Frederick Baldwin Adams (5 February 1878 – 23 October 1961) was an American businessman and philanthropist. Adams was born in Toledo, Ohio, the son of a bank cashier. His father had moved to Ohio from New England. Frederick was sent east to attend St. Paul's School in Concord, New Hampshire, at the age of fourteen. From St. Paul's, he went to Yale, where he received an AB in 1900. He was a member of the Skull and Bones society. Adams died in 1961 at River House, New York City, from a long illness.

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  • Frederick Baldwin Adams (5 February 1878 – 23 October 1961) was an American businessman and philanthropist. Adams was born in Toledo, Ohio, the son of a bank cashier. His father had moved to Ohio from New England. Frederick was sent east to attend St. Paul's School in Concord, New Hampshire, at the age of fourteen. From St. Paul's, he went to Yale, where he received an AB in 1900. He was a member of the Skull and Bones society. His first job after Yale was as a claim agent for the Mohawk Division of the New York Central Railroad. In 1902 he became secretary to Robert C. Pruyn, and the following year became secretary of the Union Trust Company of Albany. It was only a few years later when Robert Pruyn would hire Charles Edward Adams as his secretary, Frederick's brother, a graduate of St. Paul's and a member of Skull and Bones. Adams moved to New York City in 1905 to become a partner in the firm of Potter, Choate and Prentice. During his lifetime he served as Chairman of the West Indies Sugar Corp. He was also connected with the Atlantic Coast Line Railroad; the Louisville & Nashville Railroad; the Clinchfield Railroad; and the Chicago, Indianapolis & Louisville Railroad. Adams also branched out into other areas, becoming involved with the Union Trust Company of Albany; the Wright Aeronautical Company; the Air Reduction Company; Potter, Choate & Prentice; and Schroder, Rockefeller & Co. Adams was Chairman of the Board of the Air Reduction Company. It was engaged in the manufacture and sale of oxygen, acetylene, and other gasses and oxy-acetylene cutting and welding equipment. It was the leading company of its field, and had links to Lee, Higginson & Co., the Chase Manhattan Bank, and the Guaranty Trust Co. In 1930, the company made over $5 million in profits. Adams was involved with the Boys Club of New York, the National Foundation for Infantile Paralysis, the Fifth Avenue Hospital, and served on the planning committee of the Roosevelt National Memorial. He was a member of the Knickerbocker Club of New York. With the small fortune he made from his business interests, Adams maintained a house in New York City, a summer home on Campobello Island, and a plantation on the Cape Fear River. In 1907, he was married to Ellen Walters Delano, a first cousin of President Franklin Delano Roosevelt. They had two children: Frederick Baldwin Adams, Jr., who graduated from Yale; and Laura, later Mrs. John Eastman, Jr. Adams died in 1961 at River House, New York City, from a long illness. (en)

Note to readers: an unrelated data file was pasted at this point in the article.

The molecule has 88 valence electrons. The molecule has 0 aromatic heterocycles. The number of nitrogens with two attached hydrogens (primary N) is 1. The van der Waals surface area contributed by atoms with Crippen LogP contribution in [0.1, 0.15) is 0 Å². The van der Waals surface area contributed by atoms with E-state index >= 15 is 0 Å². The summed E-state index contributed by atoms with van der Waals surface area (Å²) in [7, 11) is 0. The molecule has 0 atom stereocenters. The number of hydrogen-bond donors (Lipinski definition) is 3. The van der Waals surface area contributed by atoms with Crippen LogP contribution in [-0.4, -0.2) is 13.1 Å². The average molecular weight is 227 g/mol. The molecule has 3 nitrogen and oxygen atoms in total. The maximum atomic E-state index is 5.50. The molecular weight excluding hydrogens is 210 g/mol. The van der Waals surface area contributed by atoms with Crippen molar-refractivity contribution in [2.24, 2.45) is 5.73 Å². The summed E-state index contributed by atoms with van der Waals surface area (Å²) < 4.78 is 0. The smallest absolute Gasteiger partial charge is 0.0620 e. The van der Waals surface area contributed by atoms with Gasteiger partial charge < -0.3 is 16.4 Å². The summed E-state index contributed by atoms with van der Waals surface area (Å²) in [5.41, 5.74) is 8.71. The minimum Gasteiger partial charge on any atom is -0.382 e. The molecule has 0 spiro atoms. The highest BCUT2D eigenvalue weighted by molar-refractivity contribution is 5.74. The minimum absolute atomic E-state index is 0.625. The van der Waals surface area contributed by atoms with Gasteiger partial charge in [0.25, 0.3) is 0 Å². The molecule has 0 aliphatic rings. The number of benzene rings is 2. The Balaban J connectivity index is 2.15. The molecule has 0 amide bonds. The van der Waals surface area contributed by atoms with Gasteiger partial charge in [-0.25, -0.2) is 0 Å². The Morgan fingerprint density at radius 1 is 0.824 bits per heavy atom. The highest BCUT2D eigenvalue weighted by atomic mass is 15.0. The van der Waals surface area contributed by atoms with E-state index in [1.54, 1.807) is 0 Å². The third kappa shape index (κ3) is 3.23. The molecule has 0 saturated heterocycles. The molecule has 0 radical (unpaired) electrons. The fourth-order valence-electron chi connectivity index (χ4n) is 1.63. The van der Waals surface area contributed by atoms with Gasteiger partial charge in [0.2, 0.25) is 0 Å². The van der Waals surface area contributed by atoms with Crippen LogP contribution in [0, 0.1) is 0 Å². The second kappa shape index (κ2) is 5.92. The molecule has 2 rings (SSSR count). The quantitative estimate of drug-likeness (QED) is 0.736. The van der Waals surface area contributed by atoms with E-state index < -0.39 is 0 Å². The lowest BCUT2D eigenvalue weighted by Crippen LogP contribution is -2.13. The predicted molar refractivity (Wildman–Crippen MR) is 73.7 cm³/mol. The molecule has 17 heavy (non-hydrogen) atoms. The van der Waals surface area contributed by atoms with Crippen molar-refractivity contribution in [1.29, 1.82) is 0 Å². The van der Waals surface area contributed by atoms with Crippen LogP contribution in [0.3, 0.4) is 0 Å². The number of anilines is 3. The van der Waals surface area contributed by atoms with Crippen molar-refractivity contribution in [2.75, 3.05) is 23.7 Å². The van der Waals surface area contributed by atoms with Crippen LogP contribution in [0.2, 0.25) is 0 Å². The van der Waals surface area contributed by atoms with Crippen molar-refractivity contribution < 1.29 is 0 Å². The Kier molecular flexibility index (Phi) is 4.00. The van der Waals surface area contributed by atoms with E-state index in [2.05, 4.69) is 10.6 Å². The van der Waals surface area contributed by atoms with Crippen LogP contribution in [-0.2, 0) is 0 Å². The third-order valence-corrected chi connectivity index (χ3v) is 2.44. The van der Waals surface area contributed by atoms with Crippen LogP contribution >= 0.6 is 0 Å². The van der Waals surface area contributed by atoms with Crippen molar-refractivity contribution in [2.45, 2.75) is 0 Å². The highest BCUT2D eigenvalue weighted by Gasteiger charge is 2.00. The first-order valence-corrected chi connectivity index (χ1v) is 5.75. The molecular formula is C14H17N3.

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  • 1878-02-05 (xsd:date)
  • 1878-2-5
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  • 1878-01-01 (xsd:date)
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  • 1961-10-23 (xsd:date)
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  • 1961-01-01 (xsd:date)
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  • Air Reduction Company
  • West Indies Sugar Corp
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  • long illness
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  • Ellen Walters Delano
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  • Businessman and philanthropist (en)
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  • Frederick Baldwin Adams (5 February 1878 – 23 October 1961) was an American businessman and philanthropist. Adams was born in Toledo, Ohio, the son of a bank cashier. His father had moved to Ohio from New England. Frederick was sent east to attend St. Paul's School in Concord, New Hampshire, at the age of fourteen. From St. Paul's, he went to Yale, where he received an AB in 1900. He was a member of the Skull and Bones society. Adams died in 1961 at River House, New York City, from a long illness. (en)
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  • Frederick Baldwin Adams (en)
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  • Frederick Baldwin Adams (en)
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